SAO PAULO, brazil – The cars roll endlessly off the local assembly lines of the industry's biggest automakers, more than 10,000 a day, into the eager hands of Brazil's new middle class. The shiny new Fords, Fiats, and Chevrolets tell the tale of an economy in full bloom that now boasts the fourth largest auto market in the world.
What happens once those vehicles hit the streets, however, is shaping up as a national tragedy, experts say, with thousands of Brazilians dying every year in auto accidents that in many cases shouldn't be fatal.
The culprits are the cars themselves, produced with weaker welds, scant safety features and inferior materials compared with similar models manufactured for U.S. and European consumers, say experts and engineers inside the industry. Four of Brazil's five bestselling cars failed their independent crash tests.
Unsafe cars, coupled with the South American nation's often dangerous driving conditions, have resulted in a Brazilian death rate from passenger car crashes that is nearly four times that of the United States, according to an Associated Press analysis of Brazilian Health Ministry data on deaths compared to the size of each country's car fleet. In fact, the two countries are moving in opposite directions on survival rates — the United States recorded 40 percent fewer fatalities from car wrecks in 2010 compared with a decade before. In Brazil, the number killed rose 72 percent, according to the latest available data.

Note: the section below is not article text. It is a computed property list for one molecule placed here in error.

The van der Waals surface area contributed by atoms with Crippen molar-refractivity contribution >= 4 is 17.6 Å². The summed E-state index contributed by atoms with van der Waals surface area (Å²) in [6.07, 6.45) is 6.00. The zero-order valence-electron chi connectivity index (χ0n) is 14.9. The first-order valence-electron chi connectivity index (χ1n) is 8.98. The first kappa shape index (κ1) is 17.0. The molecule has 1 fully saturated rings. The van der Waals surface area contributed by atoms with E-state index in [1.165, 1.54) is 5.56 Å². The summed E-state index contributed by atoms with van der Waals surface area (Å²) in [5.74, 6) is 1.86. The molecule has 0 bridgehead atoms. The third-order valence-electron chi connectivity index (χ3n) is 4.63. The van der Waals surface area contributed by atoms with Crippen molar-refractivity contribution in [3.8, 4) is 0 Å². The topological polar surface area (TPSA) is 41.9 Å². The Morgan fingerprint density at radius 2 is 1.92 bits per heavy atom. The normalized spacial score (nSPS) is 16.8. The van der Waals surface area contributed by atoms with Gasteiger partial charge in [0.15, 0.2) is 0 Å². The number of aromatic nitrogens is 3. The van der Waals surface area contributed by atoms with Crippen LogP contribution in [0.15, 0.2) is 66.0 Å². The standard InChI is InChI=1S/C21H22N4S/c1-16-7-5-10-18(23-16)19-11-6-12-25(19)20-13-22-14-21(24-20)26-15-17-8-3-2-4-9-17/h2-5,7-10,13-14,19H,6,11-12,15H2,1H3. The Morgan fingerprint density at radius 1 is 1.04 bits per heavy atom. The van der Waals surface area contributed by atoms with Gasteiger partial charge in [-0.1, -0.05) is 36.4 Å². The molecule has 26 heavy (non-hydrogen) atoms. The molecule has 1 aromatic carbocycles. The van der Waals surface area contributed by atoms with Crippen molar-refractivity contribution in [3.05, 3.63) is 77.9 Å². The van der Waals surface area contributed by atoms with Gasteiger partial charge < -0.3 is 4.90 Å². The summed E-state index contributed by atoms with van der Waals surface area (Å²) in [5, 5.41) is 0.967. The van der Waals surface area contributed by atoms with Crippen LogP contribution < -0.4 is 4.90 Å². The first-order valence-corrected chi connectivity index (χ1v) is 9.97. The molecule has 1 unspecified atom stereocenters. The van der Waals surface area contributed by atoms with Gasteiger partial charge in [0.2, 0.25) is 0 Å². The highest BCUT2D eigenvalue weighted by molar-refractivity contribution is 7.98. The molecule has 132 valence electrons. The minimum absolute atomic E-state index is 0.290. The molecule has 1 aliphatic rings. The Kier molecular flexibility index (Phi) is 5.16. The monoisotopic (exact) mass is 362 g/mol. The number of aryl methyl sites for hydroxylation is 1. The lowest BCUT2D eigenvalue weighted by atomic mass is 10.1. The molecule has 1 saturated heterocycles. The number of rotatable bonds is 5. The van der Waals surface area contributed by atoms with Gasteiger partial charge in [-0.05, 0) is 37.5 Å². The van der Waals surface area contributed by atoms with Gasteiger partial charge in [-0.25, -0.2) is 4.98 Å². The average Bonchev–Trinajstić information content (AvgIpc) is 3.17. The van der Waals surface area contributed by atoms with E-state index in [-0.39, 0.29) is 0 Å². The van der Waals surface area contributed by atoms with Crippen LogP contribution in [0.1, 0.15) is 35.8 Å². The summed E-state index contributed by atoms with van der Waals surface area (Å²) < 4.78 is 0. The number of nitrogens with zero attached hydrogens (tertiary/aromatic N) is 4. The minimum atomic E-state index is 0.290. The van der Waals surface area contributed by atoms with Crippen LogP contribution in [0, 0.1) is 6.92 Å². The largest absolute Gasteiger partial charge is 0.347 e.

Dirceu Alves, of Abramet, a Brazilian association of doctors specializing in treating traffic accident victims, said poorly built cars take an unnecessary toll. "The gravity of the injuries arriving at the hospitals is just ugly," he said, "injuries that should not be occurring."
Automakers in Brazil say their cars meet the nation's safety laws. Some said they build even tougher cars for the country because of its poorly maintained roadways. They reject notions that cost-cutting in production leads to fatalities.
But the country's few safety activists perceive a deadly double standard, with automakers earning more money from selling cars that offer drivers fewer safeguards — a worrisome gap for new middle-class households, whose surging spending power has outpaced consumer protections taken for granted in more developed countries. The problem extends beyond Brazil, with economic forecasts showing the majority of global growth in auto sales taking place in emerging-market nations as the world's auto fleet doubles to 1.5 billion by 2020.
"Entry-level cars in Brazil are incredibly dangerous, it can't be denied. The death rate from accidents is far too high," said Maria Ines Dolci, coordinator of the consumer defense group Proteste. "The manufacturers do this because the cars are a little cheaper to make and the demands of the Brazilian consumers are less."
Manufacturers earn a 10 percent profit on Brazilian-made cars, compared with 3 percent in the U.S. and a global average of 5 percent, according to IHS Automotive, an industry consulting firm. Only next year will laws require frontal air bags and anti-lock braking systems on all cars, safety features that have been standard in industrial countries for years.